The recent revival of all things '80s has spurred a newfound appreciation for the decade's signature sound, which was largely produced by the synthesizer. Until the late 1970s, synthesizers had been finicky and difficult instruments to play, but the Prophet-5 in 1978 and the Oberheim OB-Xa two years later changed all that. For example, the pop-synth riffs on Cars hits like "Let's Go" were produced by the Prophet-5, while everyone from Prince ("1999") to Eddie Van Halen ("Jump") ran their fingers across Oberheim keyboards.
Still, advances technology were changing more than just music. South of San Francisco, the Silicon Valley that only a few years before had been dominated by the aerospace industry was suddenly poised to be a proving ground for what would become the personal-computer revolution. Among the region’s watershed moments was the first meeting of the Homebrew Computer Club in March of 1975. Hosted in the garage of a programmer named Gordon French, the meeting was attended by a computer engineer named Steve Wozniak, who, with the marketing and sales support of his friend Steve Jobs, released the first Apple computer in the summer of 1976.
In short, the musical-synthesizer revolution was taking place at the exact same moment as the dawn of the personal computer. What was a computer science and electrical engineering graduate to do?
As it turns out, Smith was not completely divorced from events taking place around him, and had been keeping an eye on both developments, as the geeky name of his San Jose, California, company suggests. “Obviously, my first product was a sequencer, so that’s where the ‘Sequential’ part came from. I don’t remember why I came up with Sequential Circuits, although there is such a thing as a ‘sequential circuit.’ At the time, though, I wasn’t sure I was going to continue to have a company, and if I did, I didn’t know if it was going to be about musical instruments or not. Like probably a hundred thousand other people, I had an idea about getting a microprocessor and putting it in a box with a little screen and a couple of floppy discs. So, I wanted to keep the name somewhat vague, rather than using my own name or a music-oriented word.”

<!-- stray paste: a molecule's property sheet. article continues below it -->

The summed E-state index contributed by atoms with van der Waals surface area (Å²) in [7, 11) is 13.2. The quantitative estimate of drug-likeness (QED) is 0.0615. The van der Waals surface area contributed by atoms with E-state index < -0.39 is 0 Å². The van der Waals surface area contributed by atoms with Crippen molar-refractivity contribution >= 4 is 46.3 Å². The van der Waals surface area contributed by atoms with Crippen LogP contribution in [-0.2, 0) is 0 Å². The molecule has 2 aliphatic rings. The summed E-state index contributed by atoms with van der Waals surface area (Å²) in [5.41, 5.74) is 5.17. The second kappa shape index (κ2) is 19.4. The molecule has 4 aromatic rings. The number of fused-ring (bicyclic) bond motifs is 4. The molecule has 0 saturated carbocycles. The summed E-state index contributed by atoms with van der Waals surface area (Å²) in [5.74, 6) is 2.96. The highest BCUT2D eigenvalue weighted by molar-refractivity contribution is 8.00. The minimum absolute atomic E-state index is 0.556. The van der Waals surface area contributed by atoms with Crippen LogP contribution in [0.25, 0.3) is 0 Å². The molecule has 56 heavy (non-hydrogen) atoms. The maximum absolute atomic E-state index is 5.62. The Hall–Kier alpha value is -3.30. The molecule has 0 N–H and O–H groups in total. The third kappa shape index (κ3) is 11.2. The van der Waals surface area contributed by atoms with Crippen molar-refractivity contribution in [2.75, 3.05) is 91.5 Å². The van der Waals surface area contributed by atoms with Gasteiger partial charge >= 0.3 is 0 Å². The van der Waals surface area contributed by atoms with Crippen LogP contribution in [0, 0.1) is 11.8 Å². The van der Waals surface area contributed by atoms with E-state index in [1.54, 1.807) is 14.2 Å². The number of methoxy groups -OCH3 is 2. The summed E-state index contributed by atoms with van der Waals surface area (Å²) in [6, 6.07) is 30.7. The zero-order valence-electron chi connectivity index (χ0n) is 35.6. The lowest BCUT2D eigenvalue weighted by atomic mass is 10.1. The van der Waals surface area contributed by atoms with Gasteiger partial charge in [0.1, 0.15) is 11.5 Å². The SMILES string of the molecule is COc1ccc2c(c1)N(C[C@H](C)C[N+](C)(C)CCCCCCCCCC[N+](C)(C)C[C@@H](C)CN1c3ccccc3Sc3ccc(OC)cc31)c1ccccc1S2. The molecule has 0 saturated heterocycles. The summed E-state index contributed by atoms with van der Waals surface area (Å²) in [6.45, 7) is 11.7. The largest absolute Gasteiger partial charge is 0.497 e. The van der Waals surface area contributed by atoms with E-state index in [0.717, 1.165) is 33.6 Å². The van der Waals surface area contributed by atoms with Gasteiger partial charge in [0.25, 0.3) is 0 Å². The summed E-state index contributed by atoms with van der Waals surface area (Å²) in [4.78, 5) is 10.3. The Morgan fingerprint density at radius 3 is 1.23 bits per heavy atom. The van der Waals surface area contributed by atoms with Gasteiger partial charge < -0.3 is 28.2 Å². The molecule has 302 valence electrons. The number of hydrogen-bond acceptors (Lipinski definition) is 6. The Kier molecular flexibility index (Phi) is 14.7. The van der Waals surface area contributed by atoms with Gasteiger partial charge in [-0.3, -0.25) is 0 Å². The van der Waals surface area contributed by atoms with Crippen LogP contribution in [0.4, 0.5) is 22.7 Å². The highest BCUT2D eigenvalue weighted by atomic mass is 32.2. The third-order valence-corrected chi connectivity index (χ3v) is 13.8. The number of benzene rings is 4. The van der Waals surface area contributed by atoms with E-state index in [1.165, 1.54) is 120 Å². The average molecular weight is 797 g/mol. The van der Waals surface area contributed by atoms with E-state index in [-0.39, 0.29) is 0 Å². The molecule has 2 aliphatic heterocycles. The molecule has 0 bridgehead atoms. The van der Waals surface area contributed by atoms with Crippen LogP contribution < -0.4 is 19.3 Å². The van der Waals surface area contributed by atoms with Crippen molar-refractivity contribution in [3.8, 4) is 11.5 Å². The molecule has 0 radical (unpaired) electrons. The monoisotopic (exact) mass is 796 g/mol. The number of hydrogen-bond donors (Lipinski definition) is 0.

Smith can be forgiven for having reservations, because at the same time that synthesizers were being embraced in the mid-1970s by the prog, Kraut, and classic rockers, they were being rejected by a new, noisy contingent called punk, which viewed the artificial sounds synthesizers produced with undisguised scorn—it’s difficult to imagine a synthesizer contributing anything to the sound of the Ramones or Sex Pistols. In the end, though, synthesizer manufacturers didn’t need the punks because their instruments were quickly becoming the mainstay of an even more popular—and lucrative—genre called disco, particularly in tunes written and produced by Giorgio Moroder, such as the 1977 Donna Summer hit, “I Feel Love.”